Rebuild
12-20-2020, (Subject: Rebuild ) 
Post: #10
RE: Rebuild
EGR Tuneups are key, maintain the systems, do not be afraid to learn and get your hands dirty.


User's Signature: 2008 ProStar, OEM 600hp CM-871, 18spd, 3:42, in framed in Rawze's driveway. Every day is a fresh new episode of, "The Twilight Zone"... Rod Serling lives rent free in my head. I can smell the Chesterfields.
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 Thanks given by: Volvo8873
12-20-2020, (Subject: Rebuild ) 
Post: #11
RE: Rebuild
To expand on the others:

Seems the newer the engine model, the sooner it typically needs a rebuild. Some of this is by design (ie: engineering trade-offs, emissions, cost savings) and some of this is because of increasingly bad maintenance practices. If I remember correctly from Rawze's Book (see links above) the cm2350's fall into the 500-700k range, on average. Now, that will vary depending on maintenance and abuse history.

As for signs that a rebuild is needed. Excessive blow-by, oil consumption over 1 gallon about every 4,000 miles, signs of significant metal debris in the system (metal having flaked off of cams/rockers, failed fuel pump, HIGH levels of iron in an oil sample, etc...), coolant in fuel, exhaust gasses entering coolant (excessive pressure/bubbles in coolant tank, results of coolant test strips), signs of bearing failure (such as high levels of copper and/or lead in an oil sample). Evidence of valve damage/malfunction. I'm sure there are others, I'm not an expert.

Often times it's a combination of things that require enough labor that a rebuild just makes sense at the time. Parts wear out eventually and it's usually more cost effective to do one larger job then multiple "smaller" jobs. For instance, I was burning a gallon of oil every 3k mi, had decent blow-by and discovered a bad lobe on my cam. For me it just made sense to do a full inframe instead of just replacing the cam and rockers.

As for cost. It might vary depending on exact parts needed. But you're looking at $15,000 for a new head, rebuild kit and typical odds and ends. If you have to replace other stuff it'll be higher. I spent $23,000 for the above mentioned parts AND a new fuel pump ($4k), new oil cooler, new cam ($2k) and rockers. As for typical shop labor, $5,000-$6,000 for a decent shop (not dealer) up to $8,000-$10,000 depending on extras and/or price gouging. These numbers are just meant to be a rough estimate and will vary based on your exact situation and needs.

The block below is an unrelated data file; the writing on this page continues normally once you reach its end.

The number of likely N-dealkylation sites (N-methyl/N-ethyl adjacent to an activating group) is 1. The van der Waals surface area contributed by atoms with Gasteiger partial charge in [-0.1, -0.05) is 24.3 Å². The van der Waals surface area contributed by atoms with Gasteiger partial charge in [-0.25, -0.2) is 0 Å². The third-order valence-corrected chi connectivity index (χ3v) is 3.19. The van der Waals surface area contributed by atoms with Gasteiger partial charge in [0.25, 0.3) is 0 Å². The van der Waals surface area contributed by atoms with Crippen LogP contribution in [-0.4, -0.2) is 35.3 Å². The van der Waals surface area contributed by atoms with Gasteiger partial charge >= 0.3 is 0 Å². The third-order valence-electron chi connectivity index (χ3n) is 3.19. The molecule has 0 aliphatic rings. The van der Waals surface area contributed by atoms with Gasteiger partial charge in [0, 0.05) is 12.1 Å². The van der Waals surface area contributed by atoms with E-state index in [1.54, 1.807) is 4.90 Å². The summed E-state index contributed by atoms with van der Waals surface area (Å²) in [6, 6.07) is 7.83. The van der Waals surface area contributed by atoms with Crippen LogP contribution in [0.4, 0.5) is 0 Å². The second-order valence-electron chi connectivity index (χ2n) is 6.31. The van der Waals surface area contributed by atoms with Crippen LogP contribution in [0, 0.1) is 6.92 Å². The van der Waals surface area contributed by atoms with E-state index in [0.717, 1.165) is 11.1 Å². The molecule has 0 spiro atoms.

Doing it yourself is NOT hard. BUT it does require certain specialty tools/equipment which could cost nearly as much as cheap shop labor to buy. Some might be borrowed or rented if you know the right people or certain tasks can be outsourced (such as counterboring the ledges for the liners). Simply put, it's probably more cost efficient for the normal person to schedule ahead of time a week or 2 of down time and pay a GOOD shop, like Mr. Hagg's place, to do the labor for you. If you have the equipment and basic skills then Quickserve has 99% of the information you need to do the job. The other 1% is available from people here.


User's Signature: Think for yourself. Question authority.
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 Thanks given by: Rawze , redbeard , hhow55 , Smiling lemon , Volvo8873 , JMBT
12-20-2020, (Subject: Rebuild ) 
Post: #12
RE: Rebuild
(12-20-2020 )Chamberpains Wrote:  Full disclosure: I was the gambler/loser for 10+ years till I found this site. Now Im the relaxed educated, highly profitable and more intelligent business owner. The 1st 10+ years was incredibly tough. The following 3 years now are getting ridiculously easier the more I act like a true business owner.
I was the gambler getting into this stuff, but have to learn somehow
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12-20-2020, (Subject: Rebuild ) 
Post: #13
RE: Rebuild